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Race Brook’s Pat O’Sullivan Lucey’s Legacy Still Remains

Race Brook’s Pat O’Sullivan Lucey’s Legacy Still Remains

(July 12, 2021) - Race Brook Country Club’s Pat O'Sullivan Lucey was a force to be reckoned with in Connecticut golf from the late 1940s until the early 1980s. Her championship career on the local, regional, and national levels spanned an impressive five decades. 

With the Connecticut Women’s Amateur headed to Lucey’s home course, Race Brook Country Club, on July 20-21st for the first time in the tournament's history, we looked back at Lucey’s stellar career. Inducted into the Connecticut Golf Hall of Fame in 1967 Lucey won the first three Connecticut Women Amateurs capturing the title in 1966, 1967, and again in 1968. 

Born in Orange, Connecticut in 1921 Lucey won the first of her 10 Connecticut Women’s Golf Association championships in 1947 and didn’t stop winning until the 1980s. During that span, she won three Women’s North and South Championships, three New England Women’s Amateur titles, and the Endicott Cup five times. 

“I never played in a tournament after I had won it three times in a row,” Lucey said for an article on LPGA.com. “I also never entered a tournament if I didn’t think I had a good chance of winning. I never wanted to just be part of the field. Why bother?”

Lucey’s biggest win came in 1951 when as an amateur she won the Titleholders Championship joining Babe Zaharias as two of the three amateurs to win the professional event. Lucey is still one of just five amateurs to win an LPGA Tour tournament and is one of just two Connecticut natives to win on the tour. 

“When I played against people like Babe Zaharias, who was a very long hitter, it never bothered me to be outdriven because I would hit 13 to 16 greens in regulation,” Lucey continued. “If you can do that, you can score.”

In 1952 she was a member of the United States Curtis Cup that lost 5-4 to Great Britain & Ireland at Muirfield in Scotland. Following her success as an amateur, Lucey briefly attempted to play professionally from 1954-1955 before regaining her amateur status.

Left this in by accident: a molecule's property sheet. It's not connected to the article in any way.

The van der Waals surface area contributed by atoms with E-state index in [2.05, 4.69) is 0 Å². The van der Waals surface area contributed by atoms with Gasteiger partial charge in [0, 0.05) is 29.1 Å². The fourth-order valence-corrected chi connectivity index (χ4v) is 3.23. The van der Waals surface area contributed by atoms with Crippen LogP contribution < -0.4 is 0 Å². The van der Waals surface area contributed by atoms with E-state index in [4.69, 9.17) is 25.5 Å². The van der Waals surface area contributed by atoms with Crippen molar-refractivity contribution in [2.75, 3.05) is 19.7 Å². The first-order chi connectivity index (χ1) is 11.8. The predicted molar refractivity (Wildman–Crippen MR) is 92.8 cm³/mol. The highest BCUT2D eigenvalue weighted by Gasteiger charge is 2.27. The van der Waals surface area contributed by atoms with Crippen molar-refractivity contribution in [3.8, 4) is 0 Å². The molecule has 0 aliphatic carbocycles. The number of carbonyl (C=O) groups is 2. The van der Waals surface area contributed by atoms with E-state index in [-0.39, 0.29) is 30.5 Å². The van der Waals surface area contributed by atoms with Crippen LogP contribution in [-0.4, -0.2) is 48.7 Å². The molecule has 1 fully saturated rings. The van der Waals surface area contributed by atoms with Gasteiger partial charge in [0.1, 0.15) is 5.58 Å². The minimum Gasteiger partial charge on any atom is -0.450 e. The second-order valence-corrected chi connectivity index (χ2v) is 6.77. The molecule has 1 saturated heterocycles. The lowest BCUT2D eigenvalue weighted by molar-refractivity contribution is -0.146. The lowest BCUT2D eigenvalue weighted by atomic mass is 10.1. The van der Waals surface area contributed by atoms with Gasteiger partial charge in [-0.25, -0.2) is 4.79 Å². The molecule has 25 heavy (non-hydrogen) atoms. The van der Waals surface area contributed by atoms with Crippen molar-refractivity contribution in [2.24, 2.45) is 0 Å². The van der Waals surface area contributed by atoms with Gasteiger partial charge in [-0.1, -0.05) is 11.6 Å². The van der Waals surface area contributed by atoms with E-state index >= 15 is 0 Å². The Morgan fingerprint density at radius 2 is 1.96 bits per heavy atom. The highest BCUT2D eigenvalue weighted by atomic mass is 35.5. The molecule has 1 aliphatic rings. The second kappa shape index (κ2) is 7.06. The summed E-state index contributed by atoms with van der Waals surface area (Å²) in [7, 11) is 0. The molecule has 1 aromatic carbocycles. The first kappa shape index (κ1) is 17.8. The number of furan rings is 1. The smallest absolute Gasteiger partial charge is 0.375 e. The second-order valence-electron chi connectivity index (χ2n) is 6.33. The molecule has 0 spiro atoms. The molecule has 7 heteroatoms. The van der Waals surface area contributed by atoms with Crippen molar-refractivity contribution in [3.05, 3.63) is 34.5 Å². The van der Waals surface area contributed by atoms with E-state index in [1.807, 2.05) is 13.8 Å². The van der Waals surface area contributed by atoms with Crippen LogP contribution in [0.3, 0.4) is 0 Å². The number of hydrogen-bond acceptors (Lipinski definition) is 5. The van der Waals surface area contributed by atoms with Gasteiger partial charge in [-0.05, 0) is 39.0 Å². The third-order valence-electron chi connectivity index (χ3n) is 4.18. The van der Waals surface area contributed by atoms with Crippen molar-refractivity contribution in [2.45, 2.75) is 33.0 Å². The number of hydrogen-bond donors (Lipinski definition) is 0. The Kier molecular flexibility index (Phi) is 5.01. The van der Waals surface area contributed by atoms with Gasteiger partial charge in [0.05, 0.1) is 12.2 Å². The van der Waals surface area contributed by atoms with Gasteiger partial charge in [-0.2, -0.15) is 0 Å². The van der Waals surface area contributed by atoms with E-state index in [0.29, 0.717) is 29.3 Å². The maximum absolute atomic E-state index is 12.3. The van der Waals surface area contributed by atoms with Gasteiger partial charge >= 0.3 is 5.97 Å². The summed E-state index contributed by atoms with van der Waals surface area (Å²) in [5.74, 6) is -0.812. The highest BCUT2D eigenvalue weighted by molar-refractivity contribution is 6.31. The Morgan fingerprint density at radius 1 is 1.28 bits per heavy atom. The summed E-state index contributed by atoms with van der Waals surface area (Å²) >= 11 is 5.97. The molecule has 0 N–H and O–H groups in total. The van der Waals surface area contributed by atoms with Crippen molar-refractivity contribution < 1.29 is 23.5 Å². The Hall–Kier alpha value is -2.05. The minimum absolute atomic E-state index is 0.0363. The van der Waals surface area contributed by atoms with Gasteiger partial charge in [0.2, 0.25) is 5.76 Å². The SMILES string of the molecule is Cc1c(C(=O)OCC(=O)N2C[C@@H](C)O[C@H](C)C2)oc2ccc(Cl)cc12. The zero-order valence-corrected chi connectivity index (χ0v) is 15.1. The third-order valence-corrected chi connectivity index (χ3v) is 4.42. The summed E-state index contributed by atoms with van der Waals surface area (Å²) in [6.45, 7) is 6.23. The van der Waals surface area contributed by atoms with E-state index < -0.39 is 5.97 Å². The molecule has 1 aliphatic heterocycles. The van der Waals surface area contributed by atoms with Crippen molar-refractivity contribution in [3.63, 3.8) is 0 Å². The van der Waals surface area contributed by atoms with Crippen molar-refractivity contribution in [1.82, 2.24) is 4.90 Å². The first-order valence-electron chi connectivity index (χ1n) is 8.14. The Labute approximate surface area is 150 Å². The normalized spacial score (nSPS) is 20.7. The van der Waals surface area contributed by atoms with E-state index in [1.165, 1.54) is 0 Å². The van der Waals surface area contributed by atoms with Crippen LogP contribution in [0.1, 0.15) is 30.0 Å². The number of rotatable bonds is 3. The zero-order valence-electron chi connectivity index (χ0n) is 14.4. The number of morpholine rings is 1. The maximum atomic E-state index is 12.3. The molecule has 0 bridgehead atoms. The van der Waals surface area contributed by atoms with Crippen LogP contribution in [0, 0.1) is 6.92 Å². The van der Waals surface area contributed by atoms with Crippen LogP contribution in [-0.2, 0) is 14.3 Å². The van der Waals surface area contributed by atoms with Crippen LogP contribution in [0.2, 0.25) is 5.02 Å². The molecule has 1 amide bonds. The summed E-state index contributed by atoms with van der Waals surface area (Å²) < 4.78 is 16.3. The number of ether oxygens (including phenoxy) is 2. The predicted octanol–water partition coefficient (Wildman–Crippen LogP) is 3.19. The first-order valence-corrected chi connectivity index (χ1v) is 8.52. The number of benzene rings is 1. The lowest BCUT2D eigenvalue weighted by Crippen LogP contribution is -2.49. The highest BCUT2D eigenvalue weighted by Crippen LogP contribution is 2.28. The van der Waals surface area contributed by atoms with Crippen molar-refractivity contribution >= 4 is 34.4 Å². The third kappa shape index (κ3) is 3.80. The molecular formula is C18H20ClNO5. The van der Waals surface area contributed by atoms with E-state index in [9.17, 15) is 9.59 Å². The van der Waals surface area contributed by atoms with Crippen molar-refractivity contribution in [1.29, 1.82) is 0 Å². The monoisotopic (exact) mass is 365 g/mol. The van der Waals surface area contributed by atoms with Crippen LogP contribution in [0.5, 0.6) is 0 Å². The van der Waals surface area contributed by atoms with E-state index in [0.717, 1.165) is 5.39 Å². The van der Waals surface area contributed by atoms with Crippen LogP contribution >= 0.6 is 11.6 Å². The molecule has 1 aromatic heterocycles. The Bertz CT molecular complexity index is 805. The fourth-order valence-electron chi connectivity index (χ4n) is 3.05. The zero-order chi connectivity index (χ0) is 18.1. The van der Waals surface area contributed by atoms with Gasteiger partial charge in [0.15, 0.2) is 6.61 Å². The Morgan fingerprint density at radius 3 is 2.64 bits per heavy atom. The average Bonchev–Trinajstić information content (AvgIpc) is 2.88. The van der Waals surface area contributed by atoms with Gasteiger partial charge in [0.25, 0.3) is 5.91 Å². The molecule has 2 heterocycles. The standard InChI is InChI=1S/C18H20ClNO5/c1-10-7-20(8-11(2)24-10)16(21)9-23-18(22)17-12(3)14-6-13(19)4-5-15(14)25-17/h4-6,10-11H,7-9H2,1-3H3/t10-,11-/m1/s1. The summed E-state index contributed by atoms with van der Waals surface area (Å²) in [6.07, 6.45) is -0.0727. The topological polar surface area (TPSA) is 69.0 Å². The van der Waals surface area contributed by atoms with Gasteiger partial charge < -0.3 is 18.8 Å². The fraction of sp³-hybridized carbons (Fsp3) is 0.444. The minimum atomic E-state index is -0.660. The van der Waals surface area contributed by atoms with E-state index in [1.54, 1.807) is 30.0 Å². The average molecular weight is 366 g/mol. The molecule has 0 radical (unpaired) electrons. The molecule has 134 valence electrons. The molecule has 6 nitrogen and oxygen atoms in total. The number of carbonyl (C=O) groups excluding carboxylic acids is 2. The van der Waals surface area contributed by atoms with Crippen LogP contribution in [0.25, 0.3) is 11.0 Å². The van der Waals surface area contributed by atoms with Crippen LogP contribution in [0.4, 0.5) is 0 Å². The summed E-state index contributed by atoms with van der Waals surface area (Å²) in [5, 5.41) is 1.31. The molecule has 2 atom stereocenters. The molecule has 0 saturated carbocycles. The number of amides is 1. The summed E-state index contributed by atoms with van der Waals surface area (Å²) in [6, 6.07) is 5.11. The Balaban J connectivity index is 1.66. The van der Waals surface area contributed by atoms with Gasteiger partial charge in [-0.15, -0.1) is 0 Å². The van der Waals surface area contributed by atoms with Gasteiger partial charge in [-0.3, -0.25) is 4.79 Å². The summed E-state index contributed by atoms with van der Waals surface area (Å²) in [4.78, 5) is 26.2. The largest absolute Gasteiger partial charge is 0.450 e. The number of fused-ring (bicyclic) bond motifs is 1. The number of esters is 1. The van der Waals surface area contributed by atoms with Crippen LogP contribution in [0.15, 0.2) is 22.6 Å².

"I should have made it three years because I was just beginning to get everything together," Lucey said in a 2012 New Haven Register article. "But I have no regrets. There was so much traveling, you really lose contact with your family and your friends. I had a great time doing it, and I marveled at being allowed to travel all over the country by myself. Remember, I was basically traveling by myself from 1946 (when she was 19), going to all the amateur tournaments. It's not the most fun thing to do week after week after week. But the people I met and the friendships I built lasted for years."

Lucey concluded her championship career with four wins at the Connecticut Women’s Golf Association Senior Championship earning her first title in 1977 and last in 1982. 

Although Lucey passed away in 2019 at the age of 93 her legacy remains. The inner nine holes at Race Brook Country Club is named the O’Sullivan. A fitting tribute to a player who won the women’s club championship 26 of the 28 times she entered and is one of the best players to ever come out of Connecticut. 

Hero Image: Pat O’Sullivan Lucey (center) being awarded the 1951 Titleholders Championship (Photo Courtesy of the Lucey Family)

About the Connecticut State Golf Association

The Connecticut Women’s Amateur is one of 19 championships conducted by the Connecticut State Golf Association. The CSGA functions as an extension of the USGA and provides stewardship for amateur golf in Connecticut. Founded in 1899, it is the country’s oldest state golf association and conducts over 60 Championships, Qualifiers, and One Day Tournaments throughout the year.

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About the CSGA

Founded in 1899, the CSGA is the country's oldest state golf association and, as an Allied Golf Association of the USGA, provides stewardship for amateur golf in Connecticut. In addition to administering handicaps for over 40,000 members at 181 member clubs, the CSGA conducts more than 85 days of competition throughout the year for golfers of all ages, genders, and skill levels. As a 501(c)(3) non-profit organization, the CSGA supports a variety of golf organizations within Connecticut, including the Connecticut Association of Golf Course Superintendents, Connecticut Interscholastic Athletic Conference, Connecticut Section PGA, Connecticut Women’s Golf Association, CSGA Scholarship Fund in honor of Widdy Neale, LPGA-Amateur Golf Association, Southern New England Women’s Golf Association, and The First Tee of Connecticut.